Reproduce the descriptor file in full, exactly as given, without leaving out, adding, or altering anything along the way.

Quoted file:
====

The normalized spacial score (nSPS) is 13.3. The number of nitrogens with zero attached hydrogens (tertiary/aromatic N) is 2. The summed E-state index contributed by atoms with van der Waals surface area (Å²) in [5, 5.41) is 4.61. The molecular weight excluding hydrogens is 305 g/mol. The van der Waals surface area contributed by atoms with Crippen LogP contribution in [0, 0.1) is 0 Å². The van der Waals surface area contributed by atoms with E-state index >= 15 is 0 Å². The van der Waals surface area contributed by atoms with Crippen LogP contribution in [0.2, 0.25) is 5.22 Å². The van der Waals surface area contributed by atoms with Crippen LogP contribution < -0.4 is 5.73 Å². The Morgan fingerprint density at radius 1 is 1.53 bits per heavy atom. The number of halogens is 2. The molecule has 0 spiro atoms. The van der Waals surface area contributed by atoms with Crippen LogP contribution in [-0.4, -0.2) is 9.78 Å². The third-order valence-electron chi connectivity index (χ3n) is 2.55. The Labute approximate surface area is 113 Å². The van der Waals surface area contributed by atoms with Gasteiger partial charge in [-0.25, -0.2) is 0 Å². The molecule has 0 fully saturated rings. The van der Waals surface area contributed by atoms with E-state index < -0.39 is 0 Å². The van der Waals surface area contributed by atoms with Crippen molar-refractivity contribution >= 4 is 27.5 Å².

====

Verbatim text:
The normalized spacial score (nSPS) is 13.3. The number of nitrogens with zero attached hydrogens (tertiary/aromatic N) is 2. The summed E-state index contributed by atoms with van der Waals surface area (Å²) in [5, 5.41) is 4.61. The molecular weight excluding hydrogens is 305 g/mol. The van der Waals surface area contributed by atoms with Crippen LogP contribution in [0, 0.1) is 0 Å². The van der Waals surface area contributed by atoms with E-state index >= 15 is 0 Å². The van der Waals surface area contributed by atoms with Crippen LogP contribution in [0.2, 0.25) is 5.22 Å². The van der Waals surface area contributed by atoms with Crippen LogP contribution < -0.4 is 5.73 Å². The Morgan fingerprint density at radius 1 is 1.53 bits per heavy atom. The number of halogens is 2. The molecule has 0 spiro atoms. The van der Waals surface area contributed by atoms with Crippen LogP contribution in [-0.4, -0.2) is 9.78 Å². The third-order valence-electron chi connectivity index (χ3n) is 2.55. The Labute approximate surface area is 113 Å². The van der Waals surface area contributed by atoms with Gasteiger partial charge in [-0.25, -0.2) is 0 Å². The molecule has 0 fully saturated rings. The van der Waals surface area contributed by atoms with E-state index < -0.39 is 0 Å². The van der Waals surface area contributed by atoms with Crippen molar-refractivity contribution >= 4 is 27.5 Å².